With a market cap of nearly £700m, the clothing retailer N Brown are far larger than my other choices, but have fallen prey to the same bearish attitude on all forms of spending. Trading on a P/E of about 9 is cheap for such a large company – and should reflect some underlying problems. The opposite, I think, is true. N Brown have seen revenues and profits rise through the recession, as their strategy of careful targetting through niche websites and catalogues continues to pay dividends (another strong point too, with a yield above 5%!). This concept – moving away from the highstreet – looks to me to have more legs than similar firms, and trading on such a low P/E in the midst of a huge consumer squeeze can only be a good thing. Should people get just fractionally more positive on their prospects in the next few years, we’re suddenly left with a growth stock on a single digit P/E.
Plastics Capital define niche. The produce incredibly specific products – such as the plastic tube that keeps hydraulic hoses a consistent diameter – and, as such, seem fairly insulated to wider swings in consumer demand. I say fairly, as they aren’t immune from restocking cycles – and, one must remember, if their customers’ customers are getting hit, so are PC. With that said, though, they operate market leading positions in everything they produce – customer retention is very high, relationships are long, and as such revenues are reliable. That is at odds with a P/E below 7, for me, as the company looks to be safe in other respects.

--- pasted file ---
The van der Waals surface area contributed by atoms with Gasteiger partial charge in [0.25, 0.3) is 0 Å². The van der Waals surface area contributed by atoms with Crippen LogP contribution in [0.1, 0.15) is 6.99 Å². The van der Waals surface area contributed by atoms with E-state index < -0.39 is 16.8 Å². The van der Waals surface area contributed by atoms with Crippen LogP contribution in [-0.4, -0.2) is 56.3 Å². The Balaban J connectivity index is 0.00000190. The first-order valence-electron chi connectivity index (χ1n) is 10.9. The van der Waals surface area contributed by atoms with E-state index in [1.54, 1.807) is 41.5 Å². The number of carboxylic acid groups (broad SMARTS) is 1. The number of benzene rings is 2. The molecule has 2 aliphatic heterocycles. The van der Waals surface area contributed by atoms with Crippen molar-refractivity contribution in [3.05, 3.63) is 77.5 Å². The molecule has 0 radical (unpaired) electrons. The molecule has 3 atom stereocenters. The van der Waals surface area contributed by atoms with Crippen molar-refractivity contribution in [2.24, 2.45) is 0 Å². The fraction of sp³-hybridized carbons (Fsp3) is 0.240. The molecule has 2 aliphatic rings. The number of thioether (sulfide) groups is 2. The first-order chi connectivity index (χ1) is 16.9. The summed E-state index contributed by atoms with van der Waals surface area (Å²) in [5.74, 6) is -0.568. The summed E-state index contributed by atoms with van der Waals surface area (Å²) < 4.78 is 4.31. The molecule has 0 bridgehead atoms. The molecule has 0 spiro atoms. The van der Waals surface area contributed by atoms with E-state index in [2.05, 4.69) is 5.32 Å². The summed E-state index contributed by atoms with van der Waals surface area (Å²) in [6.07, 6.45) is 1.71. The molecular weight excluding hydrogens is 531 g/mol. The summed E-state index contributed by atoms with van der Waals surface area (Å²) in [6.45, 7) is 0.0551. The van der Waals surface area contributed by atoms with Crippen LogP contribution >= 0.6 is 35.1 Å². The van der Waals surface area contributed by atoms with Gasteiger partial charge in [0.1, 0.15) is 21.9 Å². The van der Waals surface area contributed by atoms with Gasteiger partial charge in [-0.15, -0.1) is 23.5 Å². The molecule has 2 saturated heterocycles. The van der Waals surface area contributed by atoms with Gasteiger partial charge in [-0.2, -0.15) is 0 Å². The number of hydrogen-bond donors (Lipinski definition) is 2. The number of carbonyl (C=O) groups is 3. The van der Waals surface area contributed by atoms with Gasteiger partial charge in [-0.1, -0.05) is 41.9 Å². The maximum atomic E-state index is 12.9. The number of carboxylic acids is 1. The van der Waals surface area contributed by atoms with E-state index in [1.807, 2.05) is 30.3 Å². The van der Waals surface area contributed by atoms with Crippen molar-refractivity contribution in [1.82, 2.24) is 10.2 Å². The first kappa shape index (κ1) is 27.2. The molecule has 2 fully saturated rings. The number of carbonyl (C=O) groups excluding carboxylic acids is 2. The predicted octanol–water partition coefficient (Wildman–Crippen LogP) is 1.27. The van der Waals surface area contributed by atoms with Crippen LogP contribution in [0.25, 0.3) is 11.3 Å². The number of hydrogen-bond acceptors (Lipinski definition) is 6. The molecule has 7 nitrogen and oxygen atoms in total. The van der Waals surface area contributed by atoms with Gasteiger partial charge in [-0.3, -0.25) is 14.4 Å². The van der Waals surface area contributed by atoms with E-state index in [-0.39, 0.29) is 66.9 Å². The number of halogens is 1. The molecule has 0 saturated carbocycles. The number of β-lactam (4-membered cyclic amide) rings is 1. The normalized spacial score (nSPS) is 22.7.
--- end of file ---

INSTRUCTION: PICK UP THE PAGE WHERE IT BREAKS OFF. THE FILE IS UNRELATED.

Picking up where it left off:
The best explanation for Lookers is probably N Brown’s story above turbocharged. It’s a very simple investment case to explain; Lookers have grown revenue and profits through the recession in incredibly tough times. Going forward, unless you never see a consumer recovery, car sales should at some point recover. The market’s pricing doesn’t look that way – it looks to be signalling profits slumping significantly and taking a long time to recover. Analysts forecast only a small drop in profits this year then improvement as Lookers continue to gain market share; but their safe balance sheet and strong performance up to now in a bad consumer environment gives me the feeling that the business is resilient enough to be a solid performer in coming years.
So there we are – the first six of my twelve explained in hopefully fairly simple terms. Far more concise than I can usually manage!